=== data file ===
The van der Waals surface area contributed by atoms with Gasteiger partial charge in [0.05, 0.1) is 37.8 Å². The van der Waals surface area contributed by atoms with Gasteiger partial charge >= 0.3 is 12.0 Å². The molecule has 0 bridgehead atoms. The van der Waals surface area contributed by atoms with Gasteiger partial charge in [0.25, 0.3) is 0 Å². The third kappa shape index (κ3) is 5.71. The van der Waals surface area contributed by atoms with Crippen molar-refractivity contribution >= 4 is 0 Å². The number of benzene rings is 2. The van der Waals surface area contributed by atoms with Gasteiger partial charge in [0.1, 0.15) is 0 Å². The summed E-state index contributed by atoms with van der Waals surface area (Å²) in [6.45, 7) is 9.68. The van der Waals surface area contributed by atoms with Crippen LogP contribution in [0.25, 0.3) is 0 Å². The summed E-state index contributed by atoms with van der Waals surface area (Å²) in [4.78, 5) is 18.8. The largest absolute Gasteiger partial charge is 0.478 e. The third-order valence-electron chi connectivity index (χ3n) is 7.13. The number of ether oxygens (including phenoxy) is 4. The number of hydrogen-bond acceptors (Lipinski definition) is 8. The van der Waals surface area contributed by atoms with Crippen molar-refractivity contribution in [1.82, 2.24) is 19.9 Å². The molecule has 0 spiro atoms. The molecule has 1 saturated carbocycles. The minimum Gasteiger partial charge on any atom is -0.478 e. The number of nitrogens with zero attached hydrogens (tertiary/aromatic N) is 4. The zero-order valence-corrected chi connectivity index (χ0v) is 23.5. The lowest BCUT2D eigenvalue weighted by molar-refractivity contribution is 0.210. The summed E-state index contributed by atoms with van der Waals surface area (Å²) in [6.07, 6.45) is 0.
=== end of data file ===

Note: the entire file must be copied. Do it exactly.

The van der Waals surface area contributed by atoms with Gasteiger partial charge in [0.05, 0.1) is 37.8 Å². The van der Waals surface area contributed by atoms with Gasteiger partial charge >= 0.3 is 12.0 Å². The molecule has 0 bridgehead atoms. The van der Waals surface area contributed by atoms with Gasteiger partial charge in [0.25, 0.3) is 0 Å². The third kappa shape index (κ3) is 5.71. The van der Waals surface area contributed by atoms with Crippen molar-refractivity contribution >= 4 is 0 Å². The number of benzene rings is 2. The van der Waals surface area contributed by atoms with Gasteiger partial charge in [0.1, 0.15) is 0 Å². The summed E-state index contributed by atoms with van der Waals surface area (Å²) in [6.45, 7) is 9.68. The van der Waals surface area contributed by atoms with Crippen LogP contribution in [0.25, 0.3) is 0 Å². The summed E-state index contributed by atoms with van der Waals surface area (Å²) in [4.78, 5) is 18.8. The largest absolute Gasteiger partial charge is 0.478 e. The third-order valence-electron chi connectivity index (χ3n) is 7.13. The number of ether oxygens (including phenoxy) is 4. The number of hydrogen-bond acceptors (Lipinski definition) is 8. The van der Waals surface area contributed by atoms with Crippen molar-refractivity contribution in [1.82, 2.24) is 19.9 Å². The molecule has 0 spiro atoms. The molecule has 1 saturated carbocycles. The minimum Gasteiger partial charge on any atom is -0.478 e. The number of nitrogens with zero attached hydrogens (tertiary/aromatic N) is 4. The zero-order valence-corrected chi connectivity index (χ0v) is 23.5. The lowest BCUT2D eigenvalue weighted by molar-refractivity contribution is 0.210. The summed E-state index contributed by atoms with van der Waals surface area (Å²) in [6.07, 6.45) is 0.